Crude oil futures rebounded after early weakness on Wednesday and regained the entire ground the contract had lost in the previous session, after official data showed crude stockpiles in the U.S. rose less than expected in the week ended November 15, and on rising tensions in the Middle East.
Traders shrugged off concerns about U.S.-China deal uncertainty and energy demand outlook, and focused on official crude inventory data for direction.
West Texas Intermediate Crude oil futures for December ended up $1.90, or 3.4%, at $57.11 a barrel on the expiration day.
On Tuesday, WTI Crude oil futures for December ended down $1.84, or 3.2%, at $55.21 a barrel.
Brent Crude futures ended up $1.56 at $62.47 a barrel on Wednesday.
Data released by the Energy Information Administration (EIA) this morning showed crude inventories in the U.S. rose by 1.4 million barrels last week, less than what had been forecast.
Gasoline stockpiles were up by about 1.8 million barrels last week, more than two times the expected increase. Meanwhile, distillates inventories dropped by about 1 million barrels, larger than the forecast for 730,000 barrels decline.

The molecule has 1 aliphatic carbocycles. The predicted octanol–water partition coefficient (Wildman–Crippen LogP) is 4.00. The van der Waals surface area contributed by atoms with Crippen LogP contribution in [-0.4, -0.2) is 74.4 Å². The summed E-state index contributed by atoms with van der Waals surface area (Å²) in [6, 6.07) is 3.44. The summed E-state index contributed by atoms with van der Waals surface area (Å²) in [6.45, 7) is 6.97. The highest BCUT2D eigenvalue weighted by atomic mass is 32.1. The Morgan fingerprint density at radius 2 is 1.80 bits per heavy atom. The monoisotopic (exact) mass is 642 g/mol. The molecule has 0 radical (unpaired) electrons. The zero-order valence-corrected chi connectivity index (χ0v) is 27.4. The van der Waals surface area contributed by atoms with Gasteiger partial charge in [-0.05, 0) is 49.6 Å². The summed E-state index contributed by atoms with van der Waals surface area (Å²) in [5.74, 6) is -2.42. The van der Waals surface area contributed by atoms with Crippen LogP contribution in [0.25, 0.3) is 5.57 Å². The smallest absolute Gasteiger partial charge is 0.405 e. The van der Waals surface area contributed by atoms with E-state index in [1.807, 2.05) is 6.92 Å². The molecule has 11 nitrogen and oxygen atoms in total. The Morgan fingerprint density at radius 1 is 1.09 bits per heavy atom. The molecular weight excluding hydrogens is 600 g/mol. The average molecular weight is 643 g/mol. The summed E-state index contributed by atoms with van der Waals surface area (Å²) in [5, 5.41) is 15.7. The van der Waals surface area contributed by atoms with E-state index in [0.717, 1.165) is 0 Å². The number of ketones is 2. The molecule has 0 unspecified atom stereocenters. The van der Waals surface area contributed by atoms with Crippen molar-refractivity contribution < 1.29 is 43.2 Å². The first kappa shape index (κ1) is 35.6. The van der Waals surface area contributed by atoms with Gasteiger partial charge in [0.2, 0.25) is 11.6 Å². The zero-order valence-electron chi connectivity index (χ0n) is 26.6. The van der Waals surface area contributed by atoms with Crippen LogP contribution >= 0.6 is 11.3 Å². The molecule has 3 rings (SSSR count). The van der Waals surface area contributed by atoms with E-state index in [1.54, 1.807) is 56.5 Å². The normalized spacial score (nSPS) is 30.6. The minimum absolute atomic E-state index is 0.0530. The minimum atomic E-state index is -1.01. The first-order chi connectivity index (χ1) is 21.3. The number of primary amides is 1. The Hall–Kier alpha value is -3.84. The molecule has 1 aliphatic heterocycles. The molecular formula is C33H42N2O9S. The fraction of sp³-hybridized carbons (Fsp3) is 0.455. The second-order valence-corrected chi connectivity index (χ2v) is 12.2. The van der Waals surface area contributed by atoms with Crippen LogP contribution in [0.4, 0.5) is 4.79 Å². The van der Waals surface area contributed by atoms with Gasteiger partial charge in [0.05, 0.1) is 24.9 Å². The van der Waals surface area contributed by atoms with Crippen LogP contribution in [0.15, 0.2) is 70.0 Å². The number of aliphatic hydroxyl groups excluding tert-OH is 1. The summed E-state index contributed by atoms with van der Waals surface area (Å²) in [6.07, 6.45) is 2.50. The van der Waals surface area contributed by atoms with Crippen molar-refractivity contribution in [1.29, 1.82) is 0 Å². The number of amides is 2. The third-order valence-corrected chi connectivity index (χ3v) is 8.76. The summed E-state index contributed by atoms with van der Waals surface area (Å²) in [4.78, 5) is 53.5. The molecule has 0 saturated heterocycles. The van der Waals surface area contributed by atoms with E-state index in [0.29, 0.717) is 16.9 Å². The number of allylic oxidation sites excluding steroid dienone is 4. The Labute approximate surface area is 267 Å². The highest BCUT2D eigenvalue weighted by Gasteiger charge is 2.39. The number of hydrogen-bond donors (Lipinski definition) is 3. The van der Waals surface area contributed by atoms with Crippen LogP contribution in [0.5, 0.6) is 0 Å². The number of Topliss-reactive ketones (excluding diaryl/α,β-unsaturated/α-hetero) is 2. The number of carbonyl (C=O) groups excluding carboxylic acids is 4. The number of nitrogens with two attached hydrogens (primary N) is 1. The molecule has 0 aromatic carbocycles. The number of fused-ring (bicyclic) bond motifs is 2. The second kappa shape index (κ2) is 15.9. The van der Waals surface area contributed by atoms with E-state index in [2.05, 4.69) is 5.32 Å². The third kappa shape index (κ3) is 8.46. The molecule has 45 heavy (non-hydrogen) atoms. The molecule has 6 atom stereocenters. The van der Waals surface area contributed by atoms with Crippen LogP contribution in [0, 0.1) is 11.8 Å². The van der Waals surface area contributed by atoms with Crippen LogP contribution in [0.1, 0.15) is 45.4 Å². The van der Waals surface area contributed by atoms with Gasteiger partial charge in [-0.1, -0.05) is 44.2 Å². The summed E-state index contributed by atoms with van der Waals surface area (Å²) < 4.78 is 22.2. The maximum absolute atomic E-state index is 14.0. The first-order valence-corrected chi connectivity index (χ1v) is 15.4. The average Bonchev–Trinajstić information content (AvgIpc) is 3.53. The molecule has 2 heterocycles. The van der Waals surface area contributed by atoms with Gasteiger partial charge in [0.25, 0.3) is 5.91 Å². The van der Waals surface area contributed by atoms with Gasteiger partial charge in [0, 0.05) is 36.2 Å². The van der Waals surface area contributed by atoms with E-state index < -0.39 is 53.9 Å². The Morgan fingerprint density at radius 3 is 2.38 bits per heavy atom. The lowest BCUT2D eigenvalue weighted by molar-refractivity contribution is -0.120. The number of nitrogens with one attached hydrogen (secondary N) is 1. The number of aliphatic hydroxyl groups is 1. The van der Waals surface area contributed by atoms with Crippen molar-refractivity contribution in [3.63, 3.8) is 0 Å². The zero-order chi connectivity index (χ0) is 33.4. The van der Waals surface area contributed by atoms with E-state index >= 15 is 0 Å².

On Tuesday, a report from the American Petroleum Institute said crude inventories in the U.S. rose by 6 million barrels to 445.9 million barrels last week.
Crude oil prices were also supported by reports that Russian President Vladmir Putin has indicated that Russia will support OPEC on production cuts during the cartel’s meeting in early December in Vienna.
Meanwhile, tensions in the Middle East escalated with Yemen’s Houthi rebels claiming they intercepted a Saudi warplane.
The material has been provided by InstaForex Company – www.instaforex.com